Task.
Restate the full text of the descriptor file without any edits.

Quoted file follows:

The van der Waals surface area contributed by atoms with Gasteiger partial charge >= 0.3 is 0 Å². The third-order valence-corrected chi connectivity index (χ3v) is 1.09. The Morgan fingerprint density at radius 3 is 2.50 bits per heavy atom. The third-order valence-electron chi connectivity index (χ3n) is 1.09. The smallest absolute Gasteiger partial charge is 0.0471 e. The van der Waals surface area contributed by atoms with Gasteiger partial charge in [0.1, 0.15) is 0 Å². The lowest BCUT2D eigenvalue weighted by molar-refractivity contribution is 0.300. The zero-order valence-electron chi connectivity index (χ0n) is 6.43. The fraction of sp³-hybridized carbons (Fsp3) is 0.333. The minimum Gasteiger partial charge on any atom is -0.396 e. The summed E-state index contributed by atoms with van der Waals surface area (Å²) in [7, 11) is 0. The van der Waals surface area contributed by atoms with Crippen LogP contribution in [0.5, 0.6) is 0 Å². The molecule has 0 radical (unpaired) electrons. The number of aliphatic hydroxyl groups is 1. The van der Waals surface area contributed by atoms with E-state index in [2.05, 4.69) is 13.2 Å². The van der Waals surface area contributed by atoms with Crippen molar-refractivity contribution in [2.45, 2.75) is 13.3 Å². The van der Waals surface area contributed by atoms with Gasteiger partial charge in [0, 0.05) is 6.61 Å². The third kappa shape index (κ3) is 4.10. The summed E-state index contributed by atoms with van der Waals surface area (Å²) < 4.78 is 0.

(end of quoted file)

The van der Waals surface area contributed by atoms with Gasteiger partial charge >= 0.3 is 0 Å². The third-order valence-corrected chi connectivity index (χ3v) is 1.09. The Morgan fingerprint density at radius 3 is 2.50 bits per heavy atom. The third-order valence-electron chi connectivity index (χ3n) is 1.09. The smallest absolute Gasteiger partial charge is 0.0471 e. The van der Waals surface area contributed by atoms with Gasteiger partial charge in [0.1, 0.15) is 0 Å². The lowest BCUT2D eigenvalue weighted by molar-refractivity contribution is 0.300. The zero-order valence-electron chi connectivity index (χ0n) is 6.43. The fraction of sp³-hybridized carbons (Fsp3) is 0.333. The minimum Gasteiger partial charge on any atom is -0.396 e. The summed E-state index contributed by atoms with van der Waals surface area (Å²) in [7, 11) is 0. The van der Waals surface area contributed by atoms with Crippen LogP contribution in [0.5, 0.6) is 0 Å². The molecule has 0 radical (unpaired) electrons. The number of aliphatic hydroxyl groups is 1. The van der Waals surface area contributed by atoms with E-state index in [2.05, 4.69) is 13.2 Å². The van der Waals surface area contributed by atoms with Crippen molar-refractivity contribution in [2.45, 2.75) is 13.3 Å². The van der Waals surface area contributed by atoms with Gasteiger partial charge in [0, 0.05) is 6.61 Å². The third kappa shape index (κ3) is 4.10. The summed E-state index contributed by atoms with van der Waals surface area (Å²) < 4.78 is 0.